Currency-war threat looms over G20 meeting

G20 finance ministers will meet in South Korea this week to try to chart a new direction for the world’s economy after a devastating downturn, but fears of a “currency war” could blow them off course.

The host nation dislikes the phrase—Finance Minister Yoon Jeung-Hyun has said the exchange-rate issue is not “like a duel in a Western film”.

But South Korea admits the disputes will loom large over the October 22 to 23 meeting of ministers and central bank chiefs in the south-eastern city of Gyeongju.

Ministers will set the agenda for the November 11 to 12 Group of 20 summit in Seoul, South Korea’s biggest international event for two decades.

Seoul wants to leave its mark on history with a “Korea Initiative” to set up a global financial safety net aimed at protecting emerging markets from disruptions caused by sudden changes in capital flows.

The nation, which built its economic “Miracle on the Han River” on the ashes of the Korean War, also intends to put development prominently on the G20 summit agenda for the first time.

And it wants to push ahead with reforms to the International Monetary Fund (IMF) to give emerging countries greater voting power, while encouraging the adoption of post-crisis rules to bolster the world’s banks.

“South Korea ... will stress that a currency war is tantamount to mutual economic destruction and push for a compromise,” an organiser told Yonhap news agency on condition of anonymity.

The United States and European Union, trying to export their way to economic health amid lacklustre domestic demand, accuse China of significantly undervaluing the yuan to boost its own exports.

Scapegoat
China says it is being made a scapegoat for US domestic problems.

And it points out that expectations of US “quantitative easing”, a move to pump more dollars into the market, are swamping emerging markets with destabilising capital inflows as investors chase higher yields.

The US last Friday signalled a temporary truce, delaying publication until after the Seoul summit of a report that could have labelled China a currency “manipulator”.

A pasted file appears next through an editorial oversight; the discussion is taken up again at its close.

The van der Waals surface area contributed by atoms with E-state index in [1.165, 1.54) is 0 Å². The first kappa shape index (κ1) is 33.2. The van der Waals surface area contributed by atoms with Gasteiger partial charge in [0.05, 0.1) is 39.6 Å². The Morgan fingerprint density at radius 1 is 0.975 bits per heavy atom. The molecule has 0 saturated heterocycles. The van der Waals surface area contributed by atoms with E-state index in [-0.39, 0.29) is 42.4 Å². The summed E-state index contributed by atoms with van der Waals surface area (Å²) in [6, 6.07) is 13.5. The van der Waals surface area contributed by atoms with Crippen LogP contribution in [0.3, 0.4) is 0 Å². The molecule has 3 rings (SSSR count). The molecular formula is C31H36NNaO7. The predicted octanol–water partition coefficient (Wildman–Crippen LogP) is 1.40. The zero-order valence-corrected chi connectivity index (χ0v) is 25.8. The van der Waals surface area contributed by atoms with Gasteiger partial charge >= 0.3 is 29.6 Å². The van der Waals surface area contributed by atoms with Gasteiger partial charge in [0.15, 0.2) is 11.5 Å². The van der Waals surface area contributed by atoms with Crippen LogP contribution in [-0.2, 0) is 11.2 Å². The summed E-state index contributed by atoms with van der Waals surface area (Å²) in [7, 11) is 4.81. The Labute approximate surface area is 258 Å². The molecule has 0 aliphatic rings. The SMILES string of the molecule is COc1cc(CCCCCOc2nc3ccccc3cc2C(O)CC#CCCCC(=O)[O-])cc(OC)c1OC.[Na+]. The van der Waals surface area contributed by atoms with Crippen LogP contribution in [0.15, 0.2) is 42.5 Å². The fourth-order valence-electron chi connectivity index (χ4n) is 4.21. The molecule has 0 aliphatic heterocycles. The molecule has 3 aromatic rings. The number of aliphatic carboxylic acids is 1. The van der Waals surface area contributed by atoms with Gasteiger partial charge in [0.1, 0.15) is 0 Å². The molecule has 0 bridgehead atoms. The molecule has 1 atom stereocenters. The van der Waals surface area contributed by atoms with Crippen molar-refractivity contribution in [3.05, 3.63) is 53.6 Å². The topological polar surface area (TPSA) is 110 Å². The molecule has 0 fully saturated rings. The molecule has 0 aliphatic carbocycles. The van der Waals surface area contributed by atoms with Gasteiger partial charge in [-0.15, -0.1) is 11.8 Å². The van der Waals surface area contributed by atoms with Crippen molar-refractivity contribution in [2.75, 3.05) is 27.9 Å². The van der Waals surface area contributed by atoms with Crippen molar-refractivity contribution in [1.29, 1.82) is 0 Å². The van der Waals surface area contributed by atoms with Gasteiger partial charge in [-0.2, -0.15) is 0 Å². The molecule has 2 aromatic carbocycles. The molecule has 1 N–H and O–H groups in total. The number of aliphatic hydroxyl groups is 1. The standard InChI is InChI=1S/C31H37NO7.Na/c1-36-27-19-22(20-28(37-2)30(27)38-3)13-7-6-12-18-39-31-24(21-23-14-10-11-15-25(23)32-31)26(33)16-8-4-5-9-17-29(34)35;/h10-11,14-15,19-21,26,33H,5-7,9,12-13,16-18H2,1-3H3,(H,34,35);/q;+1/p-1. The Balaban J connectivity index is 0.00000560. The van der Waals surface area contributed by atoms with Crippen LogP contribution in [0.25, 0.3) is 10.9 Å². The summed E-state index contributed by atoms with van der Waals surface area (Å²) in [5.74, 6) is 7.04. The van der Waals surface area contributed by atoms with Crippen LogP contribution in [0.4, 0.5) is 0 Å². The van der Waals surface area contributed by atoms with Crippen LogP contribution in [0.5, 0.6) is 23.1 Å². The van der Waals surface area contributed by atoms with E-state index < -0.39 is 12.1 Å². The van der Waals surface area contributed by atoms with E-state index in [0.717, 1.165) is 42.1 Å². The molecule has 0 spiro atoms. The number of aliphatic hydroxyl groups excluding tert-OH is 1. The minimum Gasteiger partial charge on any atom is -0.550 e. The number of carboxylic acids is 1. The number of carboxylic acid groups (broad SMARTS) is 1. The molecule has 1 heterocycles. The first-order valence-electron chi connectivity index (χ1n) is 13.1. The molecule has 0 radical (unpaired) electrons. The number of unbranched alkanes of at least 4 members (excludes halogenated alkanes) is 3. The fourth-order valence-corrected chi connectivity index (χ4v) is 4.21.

There is a chance that “some sort of understanding” may be reached in Gyeongju, the Seoul official said, after weekend talks overseen by the United Nations raised the need for deeper global governance to tackle common problems.

Yoon Deok-Ryong, of the Korea Institute for International Economic Policy, said it would be hard to reach a firm agreement on forex issues at the South Korea meetings.

“However, an understanding may be reached by countries to abstain from measures that can worsen the situation until the next G20 summit planned for 2011 in France,” Yoon said.

The stakes are high, according to IMF chief Dominique Strauss-Kahn.

“The spirit of cooperation must be maintained. Without that, the recovery is in peril,” he told a meeting in Shanghai Monday.

Fears
South Korea says the G20 pulled the world back from a 1930s-style Great Depression but must now show it can cooperate in a post-crisis era.

Indian Prime Minister Manmohan Singh, in comments to Wednesday’s Financial Times, expressed fears about the group’s fraying cohesion—a concern echoed by Bank of England governor Mervyn King.

King called on Tuesday for a “grand bargain” among the world’s major economies, saying forex tensions could spark trade protectionism.

“That could, as it did in the 1930s, lead to a disastrous collapse in activity around the world,” he said in a speech.

Ministers will discuss the state of the world economy, IMF reform and establishment of a financial safety net, the G20 framework for “strong, sustainable and balanced growth”, and regulatory reform among other issues.

The Basel Committee on Banking Supervision met on Tuesday in Seoul to finalise reforms requiring global banks to bolster their reserves.

“The capital requirement, combined with a global liquidity framework, will substantially reduce the possibility of a banking crisis in the future,” said its chairperson, Nout Willink.—AFP

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